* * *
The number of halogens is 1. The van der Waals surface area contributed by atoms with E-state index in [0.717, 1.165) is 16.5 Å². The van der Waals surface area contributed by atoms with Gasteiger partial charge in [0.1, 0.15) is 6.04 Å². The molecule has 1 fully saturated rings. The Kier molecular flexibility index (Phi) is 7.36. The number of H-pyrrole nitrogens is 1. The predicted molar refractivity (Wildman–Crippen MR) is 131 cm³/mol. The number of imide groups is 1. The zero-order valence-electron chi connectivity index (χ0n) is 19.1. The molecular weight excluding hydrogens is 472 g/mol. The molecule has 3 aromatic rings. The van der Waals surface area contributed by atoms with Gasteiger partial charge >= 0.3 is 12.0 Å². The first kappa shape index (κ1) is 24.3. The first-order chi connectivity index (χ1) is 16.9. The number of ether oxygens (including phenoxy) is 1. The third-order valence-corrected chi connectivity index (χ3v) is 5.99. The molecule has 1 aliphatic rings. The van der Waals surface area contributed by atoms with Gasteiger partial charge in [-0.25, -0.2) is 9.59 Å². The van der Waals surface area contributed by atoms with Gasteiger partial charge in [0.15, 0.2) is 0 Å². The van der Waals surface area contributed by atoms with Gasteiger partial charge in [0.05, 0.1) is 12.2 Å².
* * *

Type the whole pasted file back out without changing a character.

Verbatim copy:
The number of halogens is 1. The van der Waals surface area contributed by atoms with E-state index in [0.717, 1.165) is 16.5 Å². The van der Waals surface area contributed by atoms with Gasteiger partial charge in [0.1, 0.15) is 6.04 Å². The molecule has 1 fully saturated rings. The Kier molecular flexibility index (Phi) is 7.36. The number of H-pyrrole nitrogens is 1. The predicted molar refractivity (Wildman–Crippen MR) is 131 cm³/mol. The number of imide groups is 1. The zero-order valence-electron chi connectivity index (χ0n) is 19.1. The molecular weight excluding hydrogens is 472 g/mol. The molecule has 3 aromatic rings. The van der Waals surface area contributed by atoms with Gasteiger partial charge >= 0.3 is 12.0 Å². The first kappa shape index (κ1) is 24.3. The first-order chi connectivity index (χ1) is 16.9. The number of ether oxygens (including phenoxy) is 1. The third-order valence-corrected chi connectivity index (χ3v) is 5.99. The molecule has 1 aliphatic rings. The van der Waals surface area contributed by atoms with Gasteiger partial charge in [-0.25, -0.2) is 9.59 Å². The van der Waals surface area contributed by atoms with Gasteiger partial charge in [0.15, 0.2) is 0 Å². The van der Waals surface area contributed by atoms with Gasteiger partial charge in [0.05, 0.1) is 12.2 Å².